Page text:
The reader is invited to consult that work for details. The Path in this sense is not a species of Undergoer at all, but comple- mentary to it: in 17 , the path describes the ground that the Undergoer traverses. In 18 , we see examples of Undergoer, Undergoer- Resultee, Path, and even Measure in object position although the latter type of Object is notorious in not showing all the canonical proper- ties of direct Objects in some cases. John rolled the cart. Undergoer b. John rolled the cart over. Undergoer-Resultee c.
John destroyed the cart. Undergoer-Resultee d. John walked the West Highland Way. Path e. John ate the apple. Path f. I have argued here that our current knowledge shows that there is indeed a privileged relationship between the internal argument and the path of change represented by the dynamic event.
Even though there 5 It is often claimed after Verkuyl that Objects are those whose quantizedness has a direct effect on the felicity of the resulting VP. Path vs Resultee, being related to the path of change gives an argument privileged status when it comes to the object relation and accusative case. This special feeding relationship with grammatical objecthood is one which all theories of argument structure effects need to deliver. Across languages, morphology is required to demote the causing argument if another kind of participant is to be promoted to subject.
I am not claiming here that Subject and Object are thematic notions. On the contrary, they are grammatical notions which seem to be fed in a systematic way by argument structure. The nature of this feeding suggests that for the purposes of Subject selection, causers are structurally the most salient, closest to the attracting head or feature; for the purpose of Object selection, which we know to be a structurally lower position, it is the path and path-related notions that are structurally the closest to the attracting head or feature.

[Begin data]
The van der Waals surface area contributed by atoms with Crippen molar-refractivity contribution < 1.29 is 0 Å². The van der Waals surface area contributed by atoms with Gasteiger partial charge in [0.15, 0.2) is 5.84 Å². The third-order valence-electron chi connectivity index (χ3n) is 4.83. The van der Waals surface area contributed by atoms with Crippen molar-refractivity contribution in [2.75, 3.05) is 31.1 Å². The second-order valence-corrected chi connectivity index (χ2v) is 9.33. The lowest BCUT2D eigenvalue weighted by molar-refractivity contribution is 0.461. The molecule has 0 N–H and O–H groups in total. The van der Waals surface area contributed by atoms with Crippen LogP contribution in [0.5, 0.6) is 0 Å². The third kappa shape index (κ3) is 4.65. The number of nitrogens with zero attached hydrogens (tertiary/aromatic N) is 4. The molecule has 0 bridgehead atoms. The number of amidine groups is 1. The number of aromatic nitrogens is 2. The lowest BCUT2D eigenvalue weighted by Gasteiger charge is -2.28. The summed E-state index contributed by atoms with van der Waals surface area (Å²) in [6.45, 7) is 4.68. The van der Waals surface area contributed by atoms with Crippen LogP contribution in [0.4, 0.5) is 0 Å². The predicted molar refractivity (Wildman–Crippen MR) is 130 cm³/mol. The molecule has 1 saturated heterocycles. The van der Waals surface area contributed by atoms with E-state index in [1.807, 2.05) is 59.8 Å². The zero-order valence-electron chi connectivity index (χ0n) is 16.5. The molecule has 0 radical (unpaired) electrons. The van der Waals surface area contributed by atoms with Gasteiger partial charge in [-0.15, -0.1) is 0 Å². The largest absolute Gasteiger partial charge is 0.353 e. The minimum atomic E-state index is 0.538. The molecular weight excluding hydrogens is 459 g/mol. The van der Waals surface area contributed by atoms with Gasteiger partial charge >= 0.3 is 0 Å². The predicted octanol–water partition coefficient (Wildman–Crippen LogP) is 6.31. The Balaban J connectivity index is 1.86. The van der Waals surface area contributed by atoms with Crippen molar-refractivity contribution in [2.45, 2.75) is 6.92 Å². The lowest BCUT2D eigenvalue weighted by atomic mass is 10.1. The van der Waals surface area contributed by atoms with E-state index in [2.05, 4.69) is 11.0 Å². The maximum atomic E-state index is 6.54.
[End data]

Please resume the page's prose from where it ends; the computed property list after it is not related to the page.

As far as lin- guistically relevant distinctions are concerned, it is clear that the different classes have different behaviours, as evidenced by the linguistic diagnostics used to distinguish them in the literature see Dowty Ap- plicatives have also be treated more recently as functional heads in their own right which introduce arguments of certain types in their specifier position. A detailed treatment is beyond this scope of this particular article.
However, the pattern of unmarked alternations vs. Events The state vs. Event distinction is very prominent in English and comes with a robust list of criterial behaviours, revolving around the different ways in which these two categories interact with tense. I illustrate with the present tense here. John likes mangoes. State holds now b. John runs the race. On the other hand, eventive verbs in the simple present tense cannot be given the interpretation that the even- tuality is ongoing at the present time for that, we need the progressive.
Instead they receive habitual or planned future interpretations, or can be used in vivid past tense narrations. Intuitively, while dynamic eventualities denote some eventuality which includes change over time, states denote unchanging situations. It is per- haps not surprising that they interact in very different ways with temporal specification and modification. The argument structure of stative verbs also does not conform to the generalizations stated above for dynamic verbs.
When it comes to spatial relationships, Talmy defines Figure as the entity whose spatial location, or movement through space is at issue, while the Ground is the entity with respect to which that position or motion is defined. Saliency and functional considerations are often relevant in determining which entity in a static eventuality is chosen as the bearer of a property ascription. The bearer of a property ascription Figure, or Holder then contrasts with the non-Subject participants in a static eventuality which provide additional information specifying the property being ascribed.
Accomplishments are often seen as complex, as consisting of both a process portion and a result Pustejovsky , Higginbotham , while activities are pure processes. Here too we find linguistic tests distinguishing the three different aktionsart, although tests for distinguish- ing achievements from accomplishments are rather less sharp see Dowty for details and discussion, and Mittwoch, this volume. In general, then, there is much linguistic evidence for the four natural classes of event shape as laid out in 21 taken from Truswell, this volume.